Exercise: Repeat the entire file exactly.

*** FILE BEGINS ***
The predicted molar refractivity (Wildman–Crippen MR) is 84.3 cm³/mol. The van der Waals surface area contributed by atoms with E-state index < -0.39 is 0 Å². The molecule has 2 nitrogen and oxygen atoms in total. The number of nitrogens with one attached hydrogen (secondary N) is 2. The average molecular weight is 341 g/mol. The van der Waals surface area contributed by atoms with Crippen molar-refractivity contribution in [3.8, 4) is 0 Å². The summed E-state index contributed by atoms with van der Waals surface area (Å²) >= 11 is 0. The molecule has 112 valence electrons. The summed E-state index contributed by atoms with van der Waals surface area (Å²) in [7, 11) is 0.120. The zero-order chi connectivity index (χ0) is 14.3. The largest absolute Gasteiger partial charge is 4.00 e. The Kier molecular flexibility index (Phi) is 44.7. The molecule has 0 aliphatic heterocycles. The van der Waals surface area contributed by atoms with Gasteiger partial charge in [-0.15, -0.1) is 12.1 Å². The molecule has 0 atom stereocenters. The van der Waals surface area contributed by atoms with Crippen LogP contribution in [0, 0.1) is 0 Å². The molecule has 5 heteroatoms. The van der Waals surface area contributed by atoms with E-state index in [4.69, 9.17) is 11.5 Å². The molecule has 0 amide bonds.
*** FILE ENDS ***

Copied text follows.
The predicted molar refractivity (Wildman–Crippen MR) is 84.3 cm³/mol. The van der Waals surface area contributed by atoms with E-state index < -0.39 is 0 Å². The molecule has 2 nitrogen and oxygen atoms in total. The number of nitrogens with one attached hydrogen (secondary N) is 2. The average molecular weight is 341 g/mol. The van der Waals surface area contributed by atoms with Crippen molar-refractivity contribution in [3.8, 4) is 0 Å². The summed E-state index contributed by atoms with van der Waals surface area (Å²) >= 11 is 0. The molecule has 112 valence electrons. The summed E-state index contributed by atoms with van der Waals surface area (Å²) in [7, 11) is 0.120. The zero-order chi connectivity index (χ0) is 14.3. The largest absolute Gasteiger partial charge is 4.00 e. The Kier molecular flexibility index (Phi) is 44.7. The molecule has 0 aliphatic heterocycles. The van der Waals surface area contributed by atoms with Gasteiger partial charge in [-0.15, -0.1) is 12.1 Å². The molecule has 0 atom stereocenters. The van der Waals surface area contributed by atoms with Crippen LogP contribution in [0, 0.1) is 0 Å². The molecule has 5 heteroatoms. The van der Waals surface area contributed by atoms with E-state index in [4.69, 9.17) is 11.5 Å². The molecule has 0 amide bonds.